In the 2010s, Hitler memes and “ironic” racism filled the internet. What if we had taken them seriously?
The remarkable career of the Victorian athletic phenom Charlotte Dod—and the legacy that wasn’t
The meme is so powerful because of the awkward status of white women.
How do we help domestic-violence victims who stay with their partners?
Beware splashy corporate gestures when they leave existing power structures intact.
The backlash against the Harry Potter creator is a growing pain of her fandom.
The idea of child care as women’s (unpaid) work holds the issue back in political discussions.
Britain has finally passed a new law allowing for no-fault divorce, all without a culture war.
Peddle misinformation. Cry “conspiracy” when no one else reports it. Repeat.
The leader of Britain’s Labour Party is showing what you can do when you don’t have a leader’s bully pulpit.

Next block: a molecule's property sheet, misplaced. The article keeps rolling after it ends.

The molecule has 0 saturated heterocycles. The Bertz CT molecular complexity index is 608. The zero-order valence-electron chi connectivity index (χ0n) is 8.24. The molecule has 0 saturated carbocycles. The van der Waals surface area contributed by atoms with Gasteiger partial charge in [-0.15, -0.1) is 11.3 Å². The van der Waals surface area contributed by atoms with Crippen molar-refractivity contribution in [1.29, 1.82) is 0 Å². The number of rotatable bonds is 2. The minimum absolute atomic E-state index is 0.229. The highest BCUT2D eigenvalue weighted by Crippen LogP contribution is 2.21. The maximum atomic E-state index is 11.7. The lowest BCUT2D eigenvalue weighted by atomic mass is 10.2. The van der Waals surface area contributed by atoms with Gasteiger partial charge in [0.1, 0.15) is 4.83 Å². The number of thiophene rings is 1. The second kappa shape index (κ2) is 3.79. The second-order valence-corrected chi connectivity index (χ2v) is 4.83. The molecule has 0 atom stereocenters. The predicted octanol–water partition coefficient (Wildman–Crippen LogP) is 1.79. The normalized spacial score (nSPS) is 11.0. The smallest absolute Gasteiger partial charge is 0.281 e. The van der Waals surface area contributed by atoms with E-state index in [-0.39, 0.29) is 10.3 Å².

The Biden allegations reveal the weakness of the #MeToo movement’s rallying cry.
Theater, an industry full of optimists, is reckoning with a heartbreaking realization.
Women leaders are a symptom of a political system’s success, not necessarily its cause.
The pandemic raises unavoidable and legitimate political questions. We should be suspicious of any attempt to dismiss them.
The U.K. Labour Party’s new leader wants to disown Jeremy Corbyn’s toxic legacy.
Usually, that’s bad. The pandemic makes it normal.
The pandemic has shown how just-in-time systems are also fragile.
The heir to the British throne getting the coronavirus will make this outbreak seem real to many people.
Pandemics affect men and women differently.
As the government inevitably restricts Britons’ lives, the country must reject the voices arguing that it is overreacting.